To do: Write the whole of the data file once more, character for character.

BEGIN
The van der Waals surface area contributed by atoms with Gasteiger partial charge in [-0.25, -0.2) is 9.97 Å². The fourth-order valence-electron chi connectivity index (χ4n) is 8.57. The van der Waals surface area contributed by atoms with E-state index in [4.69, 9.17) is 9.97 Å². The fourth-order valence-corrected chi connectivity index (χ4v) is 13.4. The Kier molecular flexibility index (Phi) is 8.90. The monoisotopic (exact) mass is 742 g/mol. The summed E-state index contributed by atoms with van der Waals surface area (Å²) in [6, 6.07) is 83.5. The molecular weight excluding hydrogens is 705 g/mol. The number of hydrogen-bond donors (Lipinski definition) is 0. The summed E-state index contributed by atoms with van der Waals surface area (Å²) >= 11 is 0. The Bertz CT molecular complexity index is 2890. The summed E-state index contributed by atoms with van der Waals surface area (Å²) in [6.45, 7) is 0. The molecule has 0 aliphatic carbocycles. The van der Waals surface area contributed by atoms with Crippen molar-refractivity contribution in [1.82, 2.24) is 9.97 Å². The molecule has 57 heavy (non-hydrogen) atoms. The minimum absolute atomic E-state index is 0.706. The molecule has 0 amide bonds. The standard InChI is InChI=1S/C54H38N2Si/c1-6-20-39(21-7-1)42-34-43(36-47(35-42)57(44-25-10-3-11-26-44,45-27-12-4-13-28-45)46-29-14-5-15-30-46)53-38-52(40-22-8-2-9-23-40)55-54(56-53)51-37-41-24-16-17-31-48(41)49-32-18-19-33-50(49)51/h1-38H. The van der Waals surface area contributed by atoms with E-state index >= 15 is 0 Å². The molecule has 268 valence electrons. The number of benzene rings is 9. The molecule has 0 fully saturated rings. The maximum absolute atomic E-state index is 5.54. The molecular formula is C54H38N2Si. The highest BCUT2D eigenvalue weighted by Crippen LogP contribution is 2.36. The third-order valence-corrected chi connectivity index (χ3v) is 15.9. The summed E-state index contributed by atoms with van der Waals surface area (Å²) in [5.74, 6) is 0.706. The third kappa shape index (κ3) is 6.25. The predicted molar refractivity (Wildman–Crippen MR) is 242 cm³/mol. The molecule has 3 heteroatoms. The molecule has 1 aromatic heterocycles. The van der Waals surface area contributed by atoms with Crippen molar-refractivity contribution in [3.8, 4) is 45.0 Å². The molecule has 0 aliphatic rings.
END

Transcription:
The van der Waals surface area contributed by atoms with Gasteiger partial charge in [-0.25, -0.2) is 9.97 Å². The fourth-order valence-electron chi connectivity index (χ4n) is 8.57. The van der Waals surface area contributed by atoms with E-state index in [4.69, 9.17) is 9.97 Å². The fourth-order valence-corrected chi connectivity index (χ4v) is 13.4. The Kier molecular flexibility index (Phi) is 8.90. The monoisotopic (exact) mass is 742 g/mol. The summed E-state index contributed by atoms with van der Waals surface area (Å²) in [6, 6.07) is 83.5. The molecular weight excluding hydrogens is 705 g/mol. The number of hydrogen-bond donors (Lipinski definition) is 0. The summed E-state index contributed by atoms with van der Waals surface area (Å²) >= 11 is 0. The Bertz CT molecular complexity index is 2890. The summed E-state index contributed by atoms with van der Waals surface area (Å²) in [6.45, 7) is 0. The molecule has 0 aliphatic carbocycles. The van der Waals surface area contributed by atoms with Crippen molar-refractivity contribution in [1.82, 2.24) is 9.97 Å². The molecule has 57 heavy (non-hydrogen) atoms. The minimum absolute atomic E-state index is 0.706. The molecule has 0 amide bonds. The standard InChI is InChI=1S/C54H38N2Si/c1-6-20-39(21-7-1)42-34-43(36-47(35-42)57(44-25-10-3-11-26-44,45-27-12-4-13-28-45)46-29-14-5-15-30-46)53-38-52(40-22-8-2-9-23-40)55-54(56-53)51-37-41-24-16-17-31-48(41)49-32-18-19-33-50(49)51/h1-38H. The van der Waals surface area contributed by atoms with E-state index >= 15 is 0 Å². The molecule has 268 valence electrons. The number of benzene rings is 9. The molecule has 0 fully saturated rings. The maximum absolute atomic E-state index is 5.54. The molecular formula is C54H38N2Si. The highest BCUT2D eigenvalue weighted by Crippen LogP contribution is 2.36. The third-order valence-corrected chi connectivity index (χ3v) is 15.9. The summed E-state index contributed by atoms with van der Waals surface area (Å²) in [5.74, 6) is 0.706. The third kappa shape index (κ3) is 6.25. The predicted molar refractivity (Wildman–Crippen MR) is 242 cm³/mol. The molecule has 3 heteroatoms. The molecule has 1 aromatic heterocycles. The van der Waals surface area contributed by atoms with Crippen molar-refractivity contribution in [3.8, 4) is 45.0 Å². The molecule has 0 aliphatic rings.